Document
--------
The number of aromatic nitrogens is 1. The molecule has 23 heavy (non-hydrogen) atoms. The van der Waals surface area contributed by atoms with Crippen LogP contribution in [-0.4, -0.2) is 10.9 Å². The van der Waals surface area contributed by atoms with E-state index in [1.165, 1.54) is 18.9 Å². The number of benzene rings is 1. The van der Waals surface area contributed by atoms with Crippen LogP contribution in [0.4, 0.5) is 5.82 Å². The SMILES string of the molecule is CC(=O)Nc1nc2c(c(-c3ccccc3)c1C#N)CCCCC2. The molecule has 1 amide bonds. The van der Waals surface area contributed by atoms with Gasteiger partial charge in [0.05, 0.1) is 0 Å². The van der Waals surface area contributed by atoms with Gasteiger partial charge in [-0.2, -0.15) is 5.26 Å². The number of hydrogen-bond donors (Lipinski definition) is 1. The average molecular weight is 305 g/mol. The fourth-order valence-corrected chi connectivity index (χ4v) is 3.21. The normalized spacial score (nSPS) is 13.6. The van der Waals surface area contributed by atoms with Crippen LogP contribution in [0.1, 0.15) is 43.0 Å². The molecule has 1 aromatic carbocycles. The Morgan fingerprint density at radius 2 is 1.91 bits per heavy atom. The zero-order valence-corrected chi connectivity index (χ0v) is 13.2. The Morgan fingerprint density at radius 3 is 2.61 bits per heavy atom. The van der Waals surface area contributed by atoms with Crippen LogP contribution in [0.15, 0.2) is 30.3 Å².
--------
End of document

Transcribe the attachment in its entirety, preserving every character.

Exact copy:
The number of aromatic nitrogens is 1. The molecule has 23 heavy (non-hydrogen) atoms. The van der Waals surface area contributed by atoms with Crippen LogP contribution in [-0.4, -0.2) is 10.9 Å². The van der Waals surface area contributed by atoms with E-state index in [1.165, 1.54) is 18.9 Å². The number of benzene rings is 1. The van der Waals surface area contributed by atoms with Crippen LogP contribution in [0.4, 0.5) is 5.82 Å². The SMILES string of the molecule is CC(=O)Nc1nc2c(c(-c3ccccc3)c1C#N)CCCCC2. The molecule has 1 amide bonds. The van der Waals surface area contributed by atoms with Gasteiger partial charge in [0.05, 0.1) is 0 Å². The van der Waals surface area contributed by atoms with Gasteiger partial charge in [-0.2, -0.15) is 5.26 Å². The number of hydrogen-bond donors (Lipinski definition) is 1. The average molecular weight is 305 g/mol. The fourth-order valence-corrected chi connectivity index (χ4v) is 3.21. The normalized spacial score (nSPS) is 13.6. The van der Waals surface area contributed by atoms with Crippen LogP contribution in [0.1, 0.15) is 43.0 Å². The molecule has 1 aromatic carbocycles. The Morgan fingerprint density at radius 2 is 1.91 bits per heavy atom. The zero-order valence-corrected chi connectivity index (χ0v) is 13.2. The Morgan fingerprint density at radius 3 is 2.61 bits per heavy atom. The van der Waals surface area contributed by atoms with Crippen LogP contribution in [0.15, 0.2) is 30.3 Å².